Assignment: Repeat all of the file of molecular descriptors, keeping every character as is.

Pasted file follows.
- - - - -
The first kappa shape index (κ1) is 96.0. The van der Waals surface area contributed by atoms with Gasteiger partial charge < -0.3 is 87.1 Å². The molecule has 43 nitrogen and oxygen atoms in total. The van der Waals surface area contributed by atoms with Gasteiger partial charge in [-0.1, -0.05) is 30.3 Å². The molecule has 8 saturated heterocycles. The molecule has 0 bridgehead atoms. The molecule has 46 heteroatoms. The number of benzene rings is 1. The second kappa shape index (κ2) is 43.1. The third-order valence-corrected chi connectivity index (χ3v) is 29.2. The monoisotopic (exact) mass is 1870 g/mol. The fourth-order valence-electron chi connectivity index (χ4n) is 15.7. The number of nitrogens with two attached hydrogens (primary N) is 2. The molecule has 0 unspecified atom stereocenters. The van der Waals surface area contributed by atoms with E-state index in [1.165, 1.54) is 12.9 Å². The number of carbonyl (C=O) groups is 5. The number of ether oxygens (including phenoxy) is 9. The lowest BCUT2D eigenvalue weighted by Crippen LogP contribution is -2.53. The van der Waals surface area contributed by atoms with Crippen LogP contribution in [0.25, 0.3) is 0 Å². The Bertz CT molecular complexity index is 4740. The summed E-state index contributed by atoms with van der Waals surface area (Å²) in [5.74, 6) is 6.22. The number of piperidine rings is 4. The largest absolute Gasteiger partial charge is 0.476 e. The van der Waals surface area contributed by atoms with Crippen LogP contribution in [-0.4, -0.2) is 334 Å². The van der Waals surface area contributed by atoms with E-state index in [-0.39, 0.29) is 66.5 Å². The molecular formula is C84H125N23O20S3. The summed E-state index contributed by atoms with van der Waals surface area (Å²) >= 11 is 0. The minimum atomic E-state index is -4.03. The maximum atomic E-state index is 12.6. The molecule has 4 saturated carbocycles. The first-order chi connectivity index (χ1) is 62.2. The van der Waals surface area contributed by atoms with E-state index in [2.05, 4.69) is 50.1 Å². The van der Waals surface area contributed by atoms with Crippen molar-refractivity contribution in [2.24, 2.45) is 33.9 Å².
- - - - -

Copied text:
The first kappa shape index (κ1) is 96.0. The van der Waals surface area contributed by atoms with Gasteiger partial charge < -0.3 is 87.1 Å². The molecule has 43 nitrogen and oxygen atoms in total. The van der Waals surface area contributed by atoms with Gasteiger partial charge in [-0.1, -0.05) is 30.3 Å². The molecule has 8 saturated heterocycles. The molecule has 0 bridgehead atoms. The molecule has 46 heteroatoms. The number of benzene rings is 1. The second kappa shape index (κ2) is 43.1. The third-order valence-corrected chi connectivity index (χ3v) is 29.2. The monoisotopic (exact) mass is 1870 g/mol. The fourth-order valence-electron chi connectivity index (χ4n) is 15.7. The number of nitrogens with two attached hydrogens (primary N) is 2. The molecule has 0 unspecified atom stereocenters. The van der Waals surface area contributed by atoms with E-state index in [1.165, 1.54) is 12.9 Å². The number of carbonyl (C=O) groups is 5. The number of ether oxygens (including phenoxy) is 9. The lowest BCUT2D eigenvalue weighted by Crippen LogP contribution is -2.53. The van der Waals surface area contributed by atoms with Crippen LogP contribution in [0.25, 0.3) is 0 Å². The Bertz CT molecular complexity index is 4740. The summed E-state index contributed by atoms with van der Waals surface area (Å²) in [5.74, 6) is 6.22. The number of piperidine rings is 4. The largest absolute Gasteiger partial charge is 0.476 e. The van der Waals surface area contributed by atoms with Crippen LogP contribution in [-0.4, -0.2) is 334 Å². The van der Waals surface area contributed by atoms with E-state index in [-0.39, 0.29) is 66.5 Å². The molecular formula is C84H125N23O20S3. The summed E-state index contributed by atoms with van der Waals surface area (Å²) >= 11 is 0. The minimum atomic E-state index is -4.03. The maximum atomic E-state index is 12.6. The molecule has 4 saturated carbocycles. The first-order chi connectivity index (χ1) is 62.2. The van der Waals surface area contributed by atoms with E-state index in [2.05, 4.69) is 50.1 Å². The van der Waals surface area contributed by atoms with Crippen molar-refractivity contribution in [2.24, 2.45) is 33.9 Å².